BOXSTER ‘S’ (986) #2003
/ 03 29,682 MILES £11,975
Boxster S #986
I probably ought to stop using my E28 BMW 525e to go and do these Tried & Tested stories. Junction 17 Cars’ Neil Tetherton spotted me unloading my camera gear from it, a few minutes after he had handed over the 986 Boxster ‘S’ that was to be the subject of my story, and soon – much as happened at Lap 63 in Bicester last month – we were deep in conversation about the many merits of Munich’s finest rather than Stuttgart’s. Which, of course, is actually rather enjoyable. My eclectic taste in old cars is not something I expect others to share, much less someone who sells late-model Porsches, Ferraris, Bentleys and other high-end marques for a living.
What, then, of this four-owner #Porsche-Boxster
‘S’, one of 120 or so prestige models – and around 30 Porsches – currently in stock at the company’s Peterborough branch? (And there is another, with about 80 similar vehicles, in Nottingham.) Like the BMW it is arguably nothing particularly special, except perhaps by virtue of its low mileage and excellent condition (neither of which qualities applies to the 230,000-mile ‘eta’, sadly, although it is structurally very sound, and otherwise a work in progress). It has an entirely adequate specification, however, a timelessly elegant colour scheme – Seal Grey, with a Metropole Blue interior and matching hood – and not least the benefit of a recent new clutch and IMS bearing upgrade. There are six stamps in the service history, from a mix of Porsche Centres and latterly independents, the most recent being from D&G Motor Engineers on Tyneside last June, who also fitted that clutch and IMS bearing, as well as (for reasons unknown) a second-hand drive shaft. Total bill for all that was a not unreasonable £1708 including VAT.
The gearbox is the standard six-speed manual, wheels the 17-inch multi-spoke rims that have presumably been on the car from new. Tyres – all with about 50 per cent of their tread remaining – are Cooper Zeons at the front, and Pirelli PZeros at the rear. Inside, the seats are fully electrically adjustable, with a memory function for the driver’s side. Three-spoke steering wheel and white-faced dials are the usual Boxster fare of the period, and there is a trip computer, a Porsche CDR23 radio and single-disc CD player, and the shallow but still useful storage compartment behind the seats. There is no wind deflector between the two roll-over hoops, sadly, but it would surely be easy to find a second-hand one.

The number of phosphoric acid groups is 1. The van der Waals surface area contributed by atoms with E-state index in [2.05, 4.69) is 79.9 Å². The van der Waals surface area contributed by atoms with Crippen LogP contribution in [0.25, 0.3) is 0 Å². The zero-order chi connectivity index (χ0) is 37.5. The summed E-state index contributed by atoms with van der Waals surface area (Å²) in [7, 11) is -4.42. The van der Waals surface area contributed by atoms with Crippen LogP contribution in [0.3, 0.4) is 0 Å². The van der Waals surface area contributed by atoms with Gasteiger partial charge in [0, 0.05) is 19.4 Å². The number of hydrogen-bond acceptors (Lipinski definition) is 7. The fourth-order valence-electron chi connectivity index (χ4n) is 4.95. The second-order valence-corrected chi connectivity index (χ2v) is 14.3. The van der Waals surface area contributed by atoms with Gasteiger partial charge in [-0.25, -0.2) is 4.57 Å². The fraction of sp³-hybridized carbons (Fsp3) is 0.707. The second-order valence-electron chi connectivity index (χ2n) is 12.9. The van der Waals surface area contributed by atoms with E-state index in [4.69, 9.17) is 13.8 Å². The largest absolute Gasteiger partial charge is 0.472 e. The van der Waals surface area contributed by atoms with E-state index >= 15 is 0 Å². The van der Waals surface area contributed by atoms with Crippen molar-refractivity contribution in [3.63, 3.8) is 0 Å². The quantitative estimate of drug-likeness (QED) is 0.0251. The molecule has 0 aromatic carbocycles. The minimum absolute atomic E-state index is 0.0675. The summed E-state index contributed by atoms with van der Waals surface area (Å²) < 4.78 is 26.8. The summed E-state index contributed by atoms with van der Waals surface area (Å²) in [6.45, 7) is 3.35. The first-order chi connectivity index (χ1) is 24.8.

No complaints on the condition front, either. There are the usual small stonechips on the front apron, and a couple of minor scrapes beneath it, but nothing that, if they really troubled you (and there will always be more), couldn’t be eliminated by a repaint. Both body sides are unmarked, and there is no surface rust on the lower wheelarch edges, behind the front wheels. The underside is good, too: bone-dry at the rear, beneath the engine, no signs of a trackday ‘off’, and although the vulnerable air-con pipes at the right-hand front corner of the floorpan have been very slightly squashed – presumably by a garage lift – I would be happy to ignore them until or unless the system stopped working as a result. Both condensers are clean and dry. It’s a similar story inside the cabin.